Catholic CEO

How Church teachings can help us build better organizations





Principle of Subsidiarity Subsidiarity is among the most constant and characteristic directives of the Church’s social doctrine and has been present since the first great social encyclical. It is impossible to promote the dignity of the person without showing concern for the family, groups, associations, local territorial realities; in short, for that aggregate of economic, social, cultural, sports- oriented, recreational, professional and political expressions to which people spontaneously give life and which make it possible for them to achieve effective social growth. (Compendium, 185)

“Just as it is gravely wrong to take from individuals what they can accomplish by their own initiative and industry and give it to the community, so also it is an injustice and at the same time a grave evil and disturbance of right order to assign to a greater and higher association what lesser and subordinate organizations can do. For every social activity ought of its very nature to furnish help to the members of the body social, and never destroy and absorb them." (Quadragesimo Anno, 203).

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Subsidiarity, understood in the positive sense as economic, institutional or juridical assistance offered to lesser social entities, entails a corresponding series of negative implications that require the State to refrain from anything that would de facto restrict the existential space of the smaller essential cells of society. Their initiative, freedom and responsibility must not be supplanted. (Compendium 186)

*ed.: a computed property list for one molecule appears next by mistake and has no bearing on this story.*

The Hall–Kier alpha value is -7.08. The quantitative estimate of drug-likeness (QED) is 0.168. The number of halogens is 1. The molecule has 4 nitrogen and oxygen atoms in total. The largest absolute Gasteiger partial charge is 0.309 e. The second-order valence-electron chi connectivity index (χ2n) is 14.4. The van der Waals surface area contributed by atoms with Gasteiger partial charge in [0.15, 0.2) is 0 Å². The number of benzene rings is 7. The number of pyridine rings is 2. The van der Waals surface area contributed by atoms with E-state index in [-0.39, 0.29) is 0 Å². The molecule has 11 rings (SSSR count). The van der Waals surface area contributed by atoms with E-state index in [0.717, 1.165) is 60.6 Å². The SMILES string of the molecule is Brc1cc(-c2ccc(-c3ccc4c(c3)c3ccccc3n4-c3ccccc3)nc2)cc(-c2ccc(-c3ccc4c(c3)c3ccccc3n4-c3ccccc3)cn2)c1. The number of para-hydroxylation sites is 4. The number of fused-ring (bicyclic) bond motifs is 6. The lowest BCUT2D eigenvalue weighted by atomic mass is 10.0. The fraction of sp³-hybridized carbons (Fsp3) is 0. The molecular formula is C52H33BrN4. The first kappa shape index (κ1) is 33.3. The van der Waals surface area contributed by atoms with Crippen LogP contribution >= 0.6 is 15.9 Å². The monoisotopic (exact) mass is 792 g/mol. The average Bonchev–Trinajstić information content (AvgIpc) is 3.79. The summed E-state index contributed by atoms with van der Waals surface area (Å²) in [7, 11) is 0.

This makes a lot of sense to most CEOs.  But it's not just a way to cut costs, it's a moral directive!  "It is gravely wrong to take from individuals what they can accomplish by their own initiative..."

Do we have a top-down command-and-control management style, where even the simplest organizational changes require approval from the top?  This is contrary to the principle of subsidiarity, which requires us to adopt a system that pushes decision-making as low in the organization as possible, assuming the competence exists to make the decision.  

This principle is widely abused by government, which should avoid laws and regulations if the competence to decide exists in the family, the neighborhood, or the community.

But it is also abused in business, where line employees are not trusted to make decisions about how they do their work.  Their dignity demands that we permit them more leeway to make decisions, and our organizations will probably function better (and at less cost) as a result.

There are many business cases that describe the economic success of subsidiarity, my favorite being Nucor Steel.  Nucor had just three levels of management, which kept their costs low and their agility high.  They went from a tiny scrap processor to the largest steel company in the United States in just a few decades.

Subsidiarity is not just a principle of CSD.  It is a good plan to organize a business.